How to Create a Tea Garden

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How to create a tea garden using plants and flowers that not only add color and texture but also ones you can use to make beautiful, organic tea! If you love to garden, this is a fun project anyone can do!

Eden Passante planting herbs on her side porch.

I drink tea and benefit from its nutrients all year long. I love a nice warm cup in the winter and iced in the summer.

When thinking about our landscape design and what to plant in the ground, in pots, and around the yard, I wanted plants and flowers that not only add color and texture but also ones we can use!

You can also make mini tea garden pots to give as favors at a tea party.

How to Make a Tea Garden

Overhead photo of potted herbs.

It makes the most sense to me to have potted plants that we can benefit from as well. I decided to plant herbs and flowers that would create a beautiful tea garden.

Throughout the property, I chose herbs and plants that are perfect for making tea, but also thrive in our area in Southern California.

Soil pouring into a pot of herbs

For the herbs that need shade and water, I kept them in pots and for anything that thrives in the ground, we planted in the soil, like the jasmine, lavender, rosemary, and roses.

Eden Passante clipping roses in her garden

How to Choose your Herbs

I chose my tea garden herbs carefully and wanted to plant things that you can’t buy in the grocery store. So instead of sage, I chose pineapple sage, which sounded like the perfect flavor for a summer tea.

It smells incredible! I also planted lemon balm and grapefruit mint! The grapefruit mint literally smells like grapefruit and it’s so refreshing.

Furthermore, I added lemon verbena, marigold, hyssop, chamomile, and bergamot to our tea garden. I also use these in recipes and cocktail garnishes too. You can see our edible flower pots here!

Watering mint and herbs

Tips for Planting a Tea Garden

One thing that’s really important when buying your plants is to make sure you’re using organic soil and non-GMO plants. You want to be able to use them and create tea without harsh chemicals. Luckily there are plenty of options for organic soil and plant food.

If you don’t have a lot of rain where you live, put all of your herbs (even potted) are on a drip system. This will help them thrive and grow without having to think about watering them every day.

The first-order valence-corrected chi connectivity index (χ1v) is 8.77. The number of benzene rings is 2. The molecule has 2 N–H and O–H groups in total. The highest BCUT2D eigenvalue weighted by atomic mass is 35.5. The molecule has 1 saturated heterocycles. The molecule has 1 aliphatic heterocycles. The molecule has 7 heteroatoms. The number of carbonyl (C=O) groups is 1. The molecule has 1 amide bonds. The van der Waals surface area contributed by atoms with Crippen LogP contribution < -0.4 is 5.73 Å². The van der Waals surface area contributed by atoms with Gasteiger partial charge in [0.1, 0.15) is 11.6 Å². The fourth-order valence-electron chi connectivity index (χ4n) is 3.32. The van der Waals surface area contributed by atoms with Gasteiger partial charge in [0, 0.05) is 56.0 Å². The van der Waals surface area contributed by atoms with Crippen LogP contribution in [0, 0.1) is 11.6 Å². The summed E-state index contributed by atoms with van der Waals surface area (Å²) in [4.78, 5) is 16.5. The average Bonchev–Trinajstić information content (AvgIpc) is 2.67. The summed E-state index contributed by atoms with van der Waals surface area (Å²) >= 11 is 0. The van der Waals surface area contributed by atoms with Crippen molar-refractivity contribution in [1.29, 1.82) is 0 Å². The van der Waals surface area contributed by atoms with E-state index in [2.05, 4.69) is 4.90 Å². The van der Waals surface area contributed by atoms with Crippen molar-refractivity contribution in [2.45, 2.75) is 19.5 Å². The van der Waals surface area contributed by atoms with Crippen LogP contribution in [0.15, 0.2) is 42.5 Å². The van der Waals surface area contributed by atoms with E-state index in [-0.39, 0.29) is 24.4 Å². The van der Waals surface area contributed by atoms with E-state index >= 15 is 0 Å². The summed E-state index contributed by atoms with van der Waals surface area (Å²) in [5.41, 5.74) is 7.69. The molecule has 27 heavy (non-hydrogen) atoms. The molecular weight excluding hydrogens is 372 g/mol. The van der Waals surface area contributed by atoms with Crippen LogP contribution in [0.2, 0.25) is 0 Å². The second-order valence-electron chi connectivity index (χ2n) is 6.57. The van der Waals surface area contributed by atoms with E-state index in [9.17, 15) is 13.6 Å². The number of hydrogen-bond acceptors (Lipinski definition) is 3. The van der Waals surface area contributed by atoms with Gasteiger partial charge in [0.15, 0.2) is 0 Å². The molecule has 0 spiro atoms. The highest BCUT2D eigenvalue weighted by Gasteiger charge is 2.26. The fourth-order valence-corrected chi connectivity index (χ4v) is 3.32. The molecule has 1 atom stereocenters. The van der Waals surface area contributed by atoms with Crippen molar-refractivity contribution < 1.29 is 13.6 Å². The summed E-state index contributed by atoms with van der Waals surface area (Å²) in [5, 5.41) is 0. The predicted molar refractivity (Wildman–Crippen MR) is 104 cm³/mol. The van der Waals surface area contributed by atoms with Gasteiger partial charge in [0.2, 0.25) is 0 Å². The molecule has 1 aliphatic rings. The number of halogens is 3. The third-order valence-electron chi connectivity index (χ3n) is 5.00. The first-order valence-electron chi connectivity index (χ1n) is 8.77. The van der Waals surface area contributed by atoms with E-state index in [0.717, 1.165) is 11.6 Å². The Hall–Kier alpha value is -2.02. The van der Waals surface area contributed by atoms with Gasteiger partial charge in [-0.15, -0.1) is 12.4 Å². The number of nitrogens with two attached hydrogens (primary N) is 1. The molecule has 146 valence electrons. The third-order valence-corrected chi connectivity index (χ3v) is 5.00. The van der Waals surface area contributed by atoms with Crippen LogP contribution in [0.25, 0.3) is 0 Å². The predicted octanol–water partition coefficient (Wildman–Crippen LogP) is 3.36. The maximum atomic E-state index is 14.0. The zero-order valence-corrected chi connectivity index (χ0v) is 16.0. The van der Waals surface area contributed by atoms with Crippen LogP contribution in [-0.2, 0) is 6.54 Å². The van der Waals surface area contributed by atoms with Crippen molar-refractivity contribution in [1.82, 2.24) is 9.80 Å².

A lot of herbs can be planted in the same pot as well. I keep my mint separate since it always thrives and grows like crazy!

Watering lavender with a Gilmore hose.

Herbs for a Tea Garden

Here are some tea garden herb suggestions:

  • Bergamot
  • Hibiscus
  • Lemon Verbena
  • Pineapple Sage
  • Lemon Balm
  • Chamomile
  • Grapefruit Mint
  • Calendula Marigold
  • Hyssop
  • Spanish Lavender
  • Jasmine
  • Rose
Herbs for a Tea Garden

We made a Sugar and Charm tea garden chart showing some of the herbs you can buy that are perfect for creating a charming tea garden.

Eden Passante watering plants and herbs.

Tools Maintaining you Tea Herb Garden

For maintaining my plants and landscape, I updated all of my tools with Gilmour and Fiskars products.

The Gilmour hoses, nozzles, and sprinklers work seamlessly together to create a watering system that is perfect for your every need. Furthermore, the multi-use Fiskars tools are great to maintain a healthy plant foundation and encourage growth.


When it comes to maintenance I want products that work well and make the planting process easier.

Clipping marigold flowers.

The nozzle even has eight different spray patterns (I love the mist!) and because of the swivel feature, the nozzle can pivot without twisting the hose- It’s amazing and curves without kinking!

The nozzle also fits snugly on the hose, so they work great together, without leaking… I’m addicted and use both almost every day now!

Clipping roses with a Fiskars clipper

For harvesting, I use small clippers for pruning and snipping the herbs. They are ideal for trimming, shaping, and other quick snips on small plants and reduce jamming and buildup. 

Clipping lavender with a Fiskakers clipper.

For the larger plants and my rose bushes, I use Fiskars PowerGear2™ Pruner. They’re heavier and have a rolling handle, so they power through stems and branches!

An added plus, the modified gears optimize cutting power in the middle of the cut where the branch is the thickest and I need the most power, which is so helpful when pruning our 12 rose bushes!

Three concrete pots potted with herbs and flowers.

More Garden Ideas You’ll Love!

Indoor Herb Garden

Edible Potted Floral Garden

DIY Cement Planters

DIY Shower Bundles

Complete Guide to Hellebore

Indoor Plant Guide

We hope you’re inspired to make your own tea garden this spring! Please let us know what you think in the comments below and share your photos with us on social @sugarandcharm!

3 thoughts on “How to Create a Tea Garden”

  1. For the roses what kind do you recommend? Do you used just the petles ? Or something like a tea rose and use the whole bud?


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